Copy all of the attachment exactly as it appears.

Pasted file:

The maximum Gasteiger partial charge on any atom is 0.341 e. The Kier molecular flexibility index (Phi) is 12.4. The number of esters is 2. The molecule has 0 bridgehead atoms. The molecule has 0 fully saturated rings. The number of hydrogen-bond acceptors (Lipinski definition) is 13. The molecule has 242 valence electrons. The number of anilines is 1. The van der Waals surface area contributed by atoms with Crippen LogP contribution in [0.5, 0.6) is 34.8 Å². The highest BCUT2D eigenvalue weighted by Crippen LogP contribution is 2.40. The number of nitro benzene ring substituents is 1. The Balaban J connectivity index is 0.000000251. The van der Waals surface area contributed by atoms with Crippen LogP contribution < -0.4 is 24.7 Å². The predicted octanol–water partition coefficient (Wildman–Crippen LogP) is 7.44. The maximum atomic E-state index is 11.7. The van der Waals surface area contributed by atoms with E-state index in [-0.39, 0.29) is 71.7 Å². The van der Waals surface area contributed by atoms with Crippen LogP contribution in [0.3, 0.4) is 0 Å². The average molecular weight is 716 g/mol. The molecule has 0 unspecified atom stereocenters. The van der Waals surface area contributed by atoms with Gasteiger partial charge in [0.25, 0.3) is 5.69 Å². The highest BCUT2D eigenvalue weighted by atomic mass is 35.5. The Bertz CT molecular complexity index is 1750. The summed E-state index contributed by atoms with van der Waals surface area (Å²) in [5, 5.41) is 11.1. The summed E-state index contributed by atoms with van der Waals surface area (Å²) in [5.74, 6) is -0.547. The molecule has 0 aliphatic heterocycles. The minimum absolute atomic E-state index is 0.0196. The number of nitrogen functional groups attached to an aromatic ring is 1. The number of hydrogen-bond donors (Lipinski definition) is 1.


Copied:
The maximum Gasteiger partial charge on any atom is 0.341 e. The Kier molecular flexibility index (Phi) is 12.4. The number of esters is 2. The molecule has 0 bridgehead atoms. The molecule has 0 fully saturated rings. The number of hydrogen-bond acceptors (Lipinski definition) is 13. The molecule has 242 valence electrons. The number of anilines is 1. The van der Waals surface area contributed by atoms with Crippen LogP contribution in [0.5, 0.6) is 34.8 Å². The highest BCUT2D eigenvalue weighted by Crippen LogP contribution is 2.40. The number of nitro benzene ring substituents is 1. The Balaban J connectivity index is 0.000000251. The van der Waals surface area contributed by atoms with Crippen LogP contribution < -0.4 is 24.7 Å². The predicted octanol–water partition coefficient (Wildman–Crippen LogP) is 7.44. The maximum atomic E-state index is 11.7. The van der Waals surface area contributed by atoms with E-state index in [-0.39, 0.29) is 71.7 Å². The van der Waals surface area contributed by atoms with Crippen LogP contribution in [0.3, 0.4) is 0 Å². The average molecular weight is 716 g/mol. The molecule has 0 unspecified atom stereocenters. The van der Waals surface area contributed by atoms with Gasteiger partial charge in [0.25, 0.3) is 5.69 Å². The highest BCUT2D eigenvalue weighted by atomic mass is 35.5. The Bertz CT molecular complexity index is 1750. The summed E-state index contributed by atoms with van der Waals surface area (Å²) in [5, 5.41) is 11.1. The summed E-state index contributed by atoms with van der Waals surface area (Å²) in [5.74, 6) is -0.547. The molecule has 0 aliphatic heterocycles. The minimum absolute atomic E-state index is 0.0196. The number of nitrogen functional groups attached to an aromatic ring is 1. The number of hydrogen-bond donors (Lipinski definition) is 1.